I'd look into fixing myself as others have stated, you can likely use
it just fine and not have any issues. Bearings are cheap. You'd be
paying for new metal on things you already have for a new one - like
the stand, the motor, controls, etc and all you need is a little TLC.
I don't proclaim to be an expert, but perhaps if it really bothers you
you could take something that is known to be flat and put some
sandpaper around it and try to scrape the table flatter. Soon it will
either be flatter, or your arms will be tired and then you will be
more likely to accept the small imperfections w/o as many
For what its worth, my Griz table saw side tables were not flat when I
got it. I'd align the ends to be flush and middle would be high.
After examining it I compromised on the setting, and although not
worthy of anal-retentive examination, it works fine and I've made some
decent looking projects.
Almost certainly the dishing is acceptable. If you continue to have
doubts after making a few test cuts, and if you have a die-maker friend,
have him measure it for you and make his recommendations. The table is a
bearing surface ... having it manually 'spotted in' (by a qualified guy)
would actually help wood move across it more freely than before.
Here's my 'two cents worth'.
Before I did anything else to that machine, I would sharpen the blades,
carefully re-install them (there is a LONG thread in this group about
how to do this at least two different ways), set up the tables as if I
didn't know about the dishing and run a few test cuts. Maybe the
bearings are junk ... maybe they aren't. In any case, unless you are
just itching to own a different jointer, it's worth it to at least give
it a trial and, if you still think they are bad, look into replacing the
old bearings. As others have pointed out, the cost of new bearings is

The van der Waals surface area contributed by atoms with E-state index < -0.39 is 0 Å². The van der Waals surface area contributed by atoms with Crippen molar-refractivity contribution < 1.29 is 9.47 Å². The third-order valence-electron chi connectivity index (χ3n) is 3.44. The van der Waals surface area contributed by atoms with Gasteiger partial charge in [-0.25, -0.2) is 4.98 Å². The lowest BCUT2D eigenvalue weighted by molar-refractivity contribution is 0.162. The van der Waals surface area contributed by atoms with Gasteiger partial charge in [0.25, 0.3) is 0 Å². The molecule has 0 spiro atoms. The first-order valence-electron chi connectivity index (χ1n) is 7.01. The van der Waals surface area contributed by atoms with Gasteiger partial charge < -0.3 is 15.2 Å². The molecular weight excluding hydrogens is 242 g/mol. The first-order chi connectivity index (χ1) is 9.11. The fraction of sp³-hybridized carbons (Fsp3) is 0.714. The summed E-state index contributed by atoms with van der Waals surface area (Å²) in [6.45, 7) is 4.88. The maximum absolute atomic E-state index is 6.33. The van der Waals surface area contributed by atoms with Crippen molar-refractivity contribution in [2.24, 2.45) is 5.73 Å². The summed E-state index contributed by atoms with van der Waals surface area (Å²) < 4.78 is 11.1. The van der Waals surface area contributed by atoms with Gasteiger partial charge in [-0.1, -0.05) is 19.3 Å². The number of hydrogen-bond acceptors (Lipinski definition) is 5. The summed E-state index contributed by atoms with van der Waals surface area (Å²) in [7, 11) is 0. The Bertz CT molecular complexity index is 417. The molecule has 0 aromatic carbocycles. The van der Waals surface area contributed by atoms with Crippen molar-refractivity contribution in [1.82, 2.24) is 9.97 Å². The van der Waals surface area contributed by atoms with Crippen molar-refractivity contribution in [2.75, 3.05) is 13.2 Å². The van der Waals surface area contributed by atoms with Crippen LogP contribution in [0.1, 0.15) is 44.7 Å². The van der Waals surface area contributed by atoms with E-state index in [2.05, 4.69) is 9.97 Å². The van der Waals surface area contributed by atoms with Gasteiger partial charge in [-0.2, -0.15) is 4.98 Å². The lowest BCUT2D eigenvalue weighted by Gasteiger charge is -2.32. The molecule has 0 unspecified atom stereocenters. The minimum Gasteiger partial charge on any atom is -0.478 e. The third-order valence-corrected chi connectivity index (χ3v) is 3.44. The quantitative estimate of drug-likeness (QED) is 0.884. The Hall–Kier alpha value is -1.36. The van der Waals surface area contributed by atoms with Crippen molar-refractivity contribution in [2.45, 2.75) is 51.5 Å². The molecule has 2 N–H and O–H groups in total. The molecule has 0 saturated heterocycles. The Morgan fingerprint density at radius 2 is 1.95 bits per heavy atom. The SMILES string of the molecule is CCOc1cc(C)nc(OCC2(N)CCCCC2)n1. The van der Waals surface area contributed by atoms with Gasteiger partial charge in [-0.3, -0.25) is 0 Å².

usually quite manageable.
Want to thank you, DPB and others. I have a line on another
"free" joiner that might be better (model, power,etc) than this one.
If that one is better, I'll do a "restore" on it (not sure if it needs
right now). I did measure the dishing of the one I have. It measures
about .004 - .005
over a 6 - 8" span on either bed about 3 - 4 inches from the
cutter. It is possible, like DPB, you and others have suggested
that it won't be big deal. I'd rather get a new one, but I'm also
like to keep this one, if it were worth it. Sounds like for the
price of bearings (when they wear out) it might be fine.
But to all, thanks again. Bottom line, I might keep it
but it depends on this other joiner. Tho SWMBO told
me to go ahead and buy a new one, I'm going to wait
BTW: Grizzley says:
We appreciate your interest in our jointers. The flatness is .002"
(Asked for their tolerance on their joiners).
NOW the story is out! :)
I don't think there's much chance that will bother significantly for
virtually all cabinet work. Again, on the assumption as you've stated
before that the beds are _overall_ coplanar, then a piece of material
12" long or longer (which is really about the shortest one will normally
consider joining anyway and usually quite a bit longer) will be bridging
those areas most of the time and unless one deliberately pushes down on
the end during the time it is in that low spot (which again, would only
be a few thousandths off perfect anyway) it's still riding on the high